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United States Court of Appeals, Ninth Circuit.

UNITED STATES of America, Plaintiff-Appellee, v. Cynthia Leon MONTOYA, Defendant-Appellant.

No. 21-50129

Decided: September 13, 2022

Before: Sandra S. Ikuta, Kenneth K. Lee, and Danielle J. Forrest, Circuit Judges. Kent D. Young (argued), Law Offices of Kent D. Young, San Diego, California, for Defendant-Appellant. D. Benjamin Holley (argued), Assistant United States Attorney; Daniel E. Zipp, Chief, Appellate Section, Criminal Division; Randy S. Grossman, Acting United States Attorney; United States Attorney's Office, San Diego, California; for Plaintiff-Appellee.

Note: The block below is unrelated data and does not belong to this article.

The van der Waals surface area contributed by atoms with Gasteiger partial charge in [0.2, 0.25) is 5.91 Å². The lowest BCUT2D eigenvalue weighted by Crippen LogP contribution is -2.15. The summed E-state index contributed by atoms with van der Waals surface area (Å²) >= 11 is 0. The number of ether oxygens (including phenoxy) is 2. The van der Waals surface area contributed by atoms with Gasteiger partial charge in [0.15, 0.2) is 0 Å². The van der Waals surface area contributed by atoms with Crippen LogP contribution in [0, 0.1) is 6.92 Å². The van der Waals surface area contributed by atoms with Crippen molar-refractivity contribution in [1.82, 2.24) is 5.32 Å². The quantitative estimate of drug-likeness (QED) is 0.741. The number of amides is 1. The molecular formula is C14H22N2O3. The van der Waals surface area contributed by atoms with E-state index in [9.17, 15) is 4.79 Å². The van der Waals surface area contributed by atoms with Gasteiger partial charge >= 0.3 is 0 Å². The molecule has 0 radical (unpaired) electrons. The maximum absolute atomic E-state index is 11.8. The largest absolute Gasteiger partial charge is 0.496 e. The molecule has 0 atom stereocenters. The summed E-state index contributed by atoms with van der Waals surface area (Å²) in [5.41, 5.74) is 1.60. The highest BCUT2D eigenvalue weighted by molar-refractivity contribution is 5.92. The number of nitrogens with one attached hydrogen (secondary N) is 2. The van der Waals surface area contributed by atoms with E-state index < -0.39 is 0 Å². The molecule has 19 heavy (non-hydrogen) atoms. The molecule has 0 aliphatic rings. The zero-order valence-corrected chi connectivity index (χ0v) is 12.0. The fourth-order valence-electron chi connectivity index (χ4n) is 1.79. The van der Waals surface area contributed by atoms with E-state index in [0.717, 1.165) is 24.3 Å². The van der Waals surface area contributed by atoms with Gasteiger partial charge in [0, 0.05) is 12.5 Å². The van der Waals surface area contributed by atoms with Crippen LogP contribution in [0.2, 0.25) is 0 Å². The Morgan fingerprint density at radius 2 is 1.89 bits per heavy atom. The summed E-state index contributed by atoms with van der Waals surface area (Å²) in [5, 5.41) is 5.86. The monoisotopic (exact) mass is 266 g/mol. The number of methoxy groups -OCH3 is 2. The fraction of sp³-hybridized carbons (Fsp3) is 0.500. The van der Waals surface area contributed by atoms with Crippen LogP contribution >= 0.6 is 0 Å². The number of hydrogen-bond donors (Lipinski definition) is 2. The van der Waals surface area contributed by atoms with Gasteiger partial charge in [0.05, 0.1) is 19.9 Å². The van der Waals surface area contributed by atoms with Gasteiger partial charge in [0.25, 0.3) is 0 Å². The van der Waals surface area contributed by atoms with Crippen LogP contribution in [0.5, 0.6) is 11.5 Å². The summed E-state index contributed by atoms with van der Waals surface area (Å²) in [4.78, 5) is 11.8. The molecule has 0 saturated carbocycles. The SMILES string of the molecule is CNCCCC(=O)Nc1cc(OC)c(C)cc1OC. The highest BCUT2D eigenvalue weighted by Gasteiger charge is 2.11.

After a short trip to Tijuana, Cynthia Leon Montoya headed back to the United States with her five young children in her minivan. But this was no family vacation or soccer mom jaunt. Montoya had strapped four bricks of cocaine to her back. And her 15-year-old son had packages of methamphetamine taped to him. U.S. Customs and Border Protection (CBP) agents discovered the cache of drugs, and Montoya ultimately pleaded guilty to importing cocaine and methamphetamine. While the district court sentenced her to 100 months' imprisonment—below the U.S. Sentencing Guidelines range—it refused to follow the parties' agreed-upon sentencing recommendation of 71 months.